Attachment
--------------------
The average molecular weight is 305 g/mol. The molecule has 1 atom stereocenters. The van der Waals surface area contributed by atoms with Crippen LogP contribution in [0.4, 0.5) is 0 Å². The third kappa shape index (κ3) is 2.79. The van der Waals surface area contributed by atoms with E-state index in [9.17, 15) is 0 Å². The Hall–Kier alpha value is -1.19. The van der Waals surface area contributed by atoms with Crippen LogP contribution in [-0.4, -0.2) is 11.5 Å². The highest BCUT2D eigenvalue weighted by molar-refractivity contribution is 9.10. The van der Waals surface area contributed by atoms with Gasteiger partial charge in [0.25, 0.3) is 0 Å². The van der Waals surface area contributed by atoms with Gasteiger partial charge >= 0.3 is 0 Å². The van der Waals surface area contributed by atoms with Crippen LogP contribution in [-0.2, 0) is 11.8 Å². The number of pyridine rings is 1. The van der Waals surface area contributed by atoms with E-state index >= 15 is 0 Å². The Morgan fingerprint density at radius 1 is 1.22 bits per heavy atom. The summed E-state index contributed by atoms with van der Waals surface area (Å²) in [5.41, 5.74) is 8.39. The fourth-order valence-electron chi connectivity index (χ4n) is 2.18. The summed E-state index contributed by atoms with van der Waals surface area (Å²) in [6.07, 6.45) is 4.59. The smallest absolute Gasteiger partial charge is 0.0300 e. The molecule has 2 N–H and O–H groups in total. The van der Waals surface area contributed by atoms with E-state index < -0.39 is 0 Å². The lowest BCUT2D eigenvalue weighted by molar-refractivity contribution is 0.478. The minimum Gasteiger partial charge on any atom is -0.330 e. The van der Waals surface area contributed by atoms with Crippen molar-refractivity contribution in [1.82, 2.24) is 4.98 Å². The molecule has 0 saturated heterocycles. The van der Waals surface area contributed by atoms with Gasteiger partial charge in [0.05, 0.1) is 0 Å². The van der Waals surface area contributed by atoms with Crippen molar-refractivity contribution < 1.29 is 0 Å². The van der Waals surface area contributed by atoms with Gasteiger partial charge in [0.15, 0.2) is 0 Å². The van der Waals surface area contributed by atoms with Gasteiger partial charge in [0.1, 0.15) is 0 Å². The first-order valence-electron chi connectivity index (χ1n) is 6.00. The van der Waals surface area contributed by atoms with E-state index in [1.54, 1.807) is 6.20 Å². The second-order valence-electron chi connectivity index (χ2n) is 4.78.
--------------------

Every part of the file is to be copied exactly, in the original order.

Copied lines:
The average molecular weight is 305 g/mol. The molecule has 1 atom stereocenters. The van der Waals surface area contributed by atoms with Crippen LogP contribution in [0.4, 0.5) is 0 Å². The third kappa shape index (κ3) is 2.79. The van der Waals surface area contributed by atoms with E-state index in [9.17, 15) is 0 Å². The Hall–Kier alpha value is -1.19. The van der Waals surface area contributed by atoms with Crippen LogP contribution in [-0.4, -0.2) is 11.5 Å². The highest BCUT2D eigenvalue weighted by molar-refractivity contribution is 9.10. The van der Waals surface area contributed by atoms with Gasteiger partial charge in [0.25, 0.3) is 0 Å². The van der Waals surface area contributed by atoms with Gasteiger partial charge >= 0.3 is 0 Å². The van der Waals surface area contributed by atoms with Crippen LogP contribution in [-0.2, 0) is 11.8 Å². The number of pyridine rings is 1. The van der Waals surface area contributed by atoms with E-state index >= 15 is 0 Å². The Morgan fingerprint density at radius 1 is 1.22 bits per heavy atom. The summed E-state index contributed by atoms with van der Waals surface area (Å²) in [5.41, 5.74) is 8.39. The fourth-order valence-electron chi connectivity index (χ4n) is 2.18. The summed E-state index contributed by atoms with van der Waals surface area (Å²) in [6.07, 6.45) is 4.59. The smallest absolute Gasteiger partial charge is 0.0300 e. The molecule has 2 N–H and O–H groups in total. The van der Waals surface area contributed by atoms with E-state index < -0.39 is 0 Å². The lowest BCUT2D eigenvalue weighted by molar-refractivity contribution is 0.478. The minimum Gasteiger partial charge on any atom is -0.330 e. The van der Waals surface area contributed by atoms with Crippen molar-refractivity contribution in [1.82, 2.24) is 4.98 Å². The molecule has 0 saturated heterocycles. The van der Waals surface area contributed by atoms with Gasteiger partial charge in [0.05, 0.1) is 0 Å². The van der Waals surface area contributed by atoms with Crippen molar-refractivity contribution < 1.29 is 0 Å². The van der Waals surface area contributed by atoms with Gasteiger partial charge in [0.15, 0.2) is 0 Å². The van der Waals surface area contributed by atoms with Gasteiger partial charge in [0.1, 0.15) is 0 Å². The first-order valence-electron chi connectivity index (χ1n) is 6.00. The van der Waals surface area contributed by atoms with E-state index in [1.54, 1.807) is 6.20 Å². The second-order valence-electron chi connectivity index (χ2n) is 4.78.